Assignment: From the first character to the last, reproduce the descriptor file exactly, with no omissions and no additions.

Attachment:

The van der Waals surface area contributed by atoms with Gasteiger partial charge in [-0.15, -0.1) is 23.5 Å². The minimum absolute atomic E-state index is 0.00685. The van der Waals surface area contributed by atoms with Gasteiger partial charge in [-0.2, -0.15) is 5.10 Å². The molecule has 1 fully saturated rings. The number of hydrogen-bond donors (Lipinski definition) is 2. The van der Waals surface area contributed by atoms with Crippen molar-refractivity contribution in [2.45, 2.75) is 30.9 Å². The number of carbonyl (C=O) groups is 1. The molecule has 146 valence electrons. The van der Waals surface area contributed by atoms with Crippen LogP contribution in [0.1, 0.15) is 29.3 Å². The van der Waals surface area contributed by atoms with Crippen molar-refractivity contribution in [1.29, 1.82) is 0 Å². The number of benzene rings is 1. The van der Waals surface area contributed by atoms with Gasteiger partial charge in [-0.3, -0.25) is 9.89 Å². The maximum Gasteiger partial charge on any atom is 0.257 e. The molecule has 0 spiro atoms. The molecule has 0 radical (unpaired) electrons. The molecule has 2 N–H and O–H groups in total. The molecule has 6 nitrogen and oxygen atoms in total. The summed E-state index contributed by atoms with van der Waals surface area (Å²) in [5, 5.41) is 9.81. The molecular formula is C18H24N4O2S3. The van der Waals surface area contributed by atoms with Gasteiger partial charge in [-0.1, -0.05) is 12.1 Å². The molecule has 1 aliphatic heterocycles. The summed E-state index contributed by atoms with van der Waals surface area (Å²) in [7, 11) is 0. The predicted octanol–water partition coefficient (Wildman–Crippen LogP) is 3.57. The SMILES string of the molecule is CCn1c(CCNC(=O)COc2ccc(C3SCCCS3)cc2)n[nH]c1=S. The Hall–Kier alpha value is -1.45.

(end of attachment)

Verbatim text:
The van der Waals surface area contributed by atoms with Gasteiger partial charge in [-0.15, -0.1) is 23.5 Å². The minimum absolute atomic E-state index is 0.00685. The van der Waals surface area contributed by atoms with Gasteiger partial charge in [-0.2, -0.15) is 5.10 Å². The molecule has 1 fully saturated rings. The number of hydrogen-bond donors (Lipinski definition) is 2. The van der Waals surface area contributed by atoms with Crippen molar-refractivity contribution in [2.45, 2.75) is 30.9 Å². The number of carbonyl (C=O) groups is 1. The molecule has 146 valence electrons. The van der Waals surface area contributed by atoms with Crippen LogP contribution in [0.1, 0.15) is 29.3 Å². The van der Waals surface area contributed by atoms with Crippen molar-refractivity contribution in [1.29, 1.82) is 0 Å². The number of benzene rings is 1. The van der Waals surface area contributed by atoms with Gasteiger partial charge in [-0.3, -0.25) is 9.89 Å². The maximum Gasteiger partial charge on any atom is 0.257 e. The molecule has 0 spiro atoms. The molecule has 0 radical (unpaired) electrons. The molecule has 2 N–H and O–H groups in total. The molecule has 6 nitrogen and oxygen atoms in total. The summed E-state index contributed by atoms with van der Waals surface area (Å²) in [5, 5.41) is 9.81. The molecular formula is C18H24N4O2S3. The van der Waals surface area contributed by atoms with Gasteiger partial charge in [-0.1, -0.05) is 12.1 Å². The molecule has 1 aliphatic heterocycles. The summed E-state index contributed by atoms with van der Waals surface area (Å²) in [7, 11) is 0. The predicted octanol–water partition coefficient (Wildman–Crippen LogP) is 3.57. The SMILES string of the molecule is CCn1c(CCNC(=O)COc2ccc(C3SCCCS3)cc2)n[nH]c1=S. The Hall–Kier alpha value is -1.45.